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Environmental activists, young and old, come together at the 2009 United Nations Climate Change Conference. Courtesy of the Ministry of Foreign Affairs of Denmark

Copenhagen Day Three

Two solitudes

By David MacDonald

There is enormous energy and activity here. It is expressed in many ways. Intense conversations, cellphones and laptops in constant use, people rushing to a series of competing meetings and endless line ups in various food courts and at instant coffee stands.

Amid this hubbub, two forces bump up against one another — at least, when they are not preoccupied with their own interests and issues

One group is made up of the mostly older participants in business attire and serious demeanour. They are engaged in piercing the fog of endless UN debate.

The other group is a good deal younger and are primarily concerned with the difficult moral challenges of creating a world that is more just, fair and healthy. Some emphasize this with colourful demonstrations.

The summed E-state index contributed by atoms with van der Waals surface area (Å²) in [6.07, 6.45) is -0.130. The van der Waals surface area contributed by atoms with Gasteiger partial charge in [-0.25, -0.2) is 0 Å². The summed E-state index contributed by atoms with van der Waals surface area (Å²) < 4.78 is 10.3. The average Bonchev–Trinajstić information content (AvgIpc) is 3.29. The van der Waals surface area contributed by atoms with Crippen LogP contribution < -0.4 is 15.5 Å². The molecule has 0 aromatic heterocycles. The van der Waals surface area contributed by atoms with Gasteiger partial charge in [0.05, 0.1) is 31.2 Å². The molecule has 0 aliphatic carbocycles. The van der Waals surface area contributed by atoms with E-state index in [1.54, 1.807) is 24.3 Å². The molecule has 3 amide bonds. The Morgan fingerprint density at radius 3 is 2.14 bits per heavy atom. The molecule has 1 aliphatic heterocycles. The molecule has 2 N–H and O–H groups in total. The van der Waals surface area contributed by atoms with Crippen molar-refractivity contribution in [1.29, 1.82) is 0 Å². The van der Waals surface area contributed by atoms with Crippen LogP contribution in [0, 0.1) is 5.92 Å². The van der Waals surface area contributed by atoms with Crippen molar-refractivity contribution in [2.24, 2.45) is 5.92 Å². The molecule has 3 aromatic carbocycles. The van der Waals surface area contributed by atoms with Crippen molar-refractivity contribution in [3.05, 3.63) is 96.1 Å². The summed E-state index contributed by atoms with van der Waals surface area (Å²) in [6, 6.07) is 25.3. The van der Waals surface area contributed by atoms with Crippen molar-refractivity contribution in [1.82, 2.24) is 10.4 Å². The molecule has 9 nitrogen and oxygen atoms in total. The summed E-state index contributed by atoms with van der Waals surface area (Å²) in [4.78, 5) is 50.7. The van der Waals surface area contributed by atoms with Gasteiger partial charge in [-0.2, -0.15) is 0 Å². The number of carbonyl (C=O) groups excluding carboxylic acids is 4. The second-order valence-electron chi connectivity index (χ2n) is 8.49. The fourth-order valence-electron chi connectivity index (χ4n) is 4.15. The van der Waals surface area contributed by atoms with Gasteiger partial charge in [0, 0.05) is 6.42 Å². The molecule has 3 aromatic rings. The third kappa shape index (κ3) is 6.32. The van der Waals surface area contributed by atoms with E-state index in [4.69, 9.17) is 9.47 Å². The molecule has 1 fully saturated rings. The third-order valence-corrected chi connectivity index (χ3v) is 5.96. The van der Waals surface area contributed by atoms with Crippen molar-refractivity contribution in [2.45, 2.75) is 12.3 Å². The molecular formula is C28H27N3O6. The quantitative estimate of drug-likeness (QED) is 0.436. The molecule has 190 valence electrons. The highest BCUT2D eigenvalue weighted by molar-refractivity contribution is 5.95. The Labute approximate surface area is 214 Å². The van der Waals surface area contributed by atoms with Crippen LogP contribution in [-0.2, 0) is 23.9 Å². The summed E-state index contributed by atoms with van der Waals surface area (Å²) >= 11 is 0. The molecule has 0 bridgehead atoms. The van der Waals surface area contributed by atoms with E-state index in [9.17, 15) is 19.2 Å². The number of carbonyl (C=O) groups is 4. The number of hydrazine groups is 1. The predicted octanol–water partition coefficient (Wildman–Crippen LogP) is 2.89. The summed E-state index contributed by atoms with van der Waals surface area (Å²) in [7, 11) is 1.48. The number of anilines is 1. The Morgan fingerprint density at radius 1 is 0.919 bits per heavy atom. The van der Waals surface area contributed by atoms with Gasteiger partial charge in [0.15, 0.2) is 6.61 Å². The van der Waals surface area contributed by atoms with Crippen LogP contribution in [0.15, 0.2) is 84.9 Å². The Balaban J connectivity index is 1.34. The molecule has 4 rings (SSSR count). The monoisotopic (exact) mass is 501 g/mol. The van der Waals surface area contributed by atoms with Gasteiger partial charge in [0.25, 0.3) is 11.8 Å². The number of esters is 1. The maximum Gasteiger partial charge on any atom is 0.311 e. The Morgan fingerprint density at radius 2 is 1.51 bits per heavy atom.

While each group is aware of the other, they both tend to believe that the issues they deal with are the real ones — worthy of the world’s efforts and attention.

From time to time, they do meet and talk together. But they tend to talk past one another. This is unfortunate. They both have a piece of reality; but not the whole picture. Given the importance of the issues and the number of years that many have been working on them, why is genuine dialogue not happening?

I believe it results from an imbalance of power.

The evolution of complex systems of decision-making, coupled with the undue influence of large institutions and corporations, has marginalized all but the most vocal or visible of those on the outside. Even democratic countries lack real engagement from their citizens.

This does not need to be so. We know much today about how healthy societies and communities make good decisions. We teach models of this in our educational institutions. Perhaps, if we were able to learn or relearn good decision-making skills, we really could solve the challenge of climate change.



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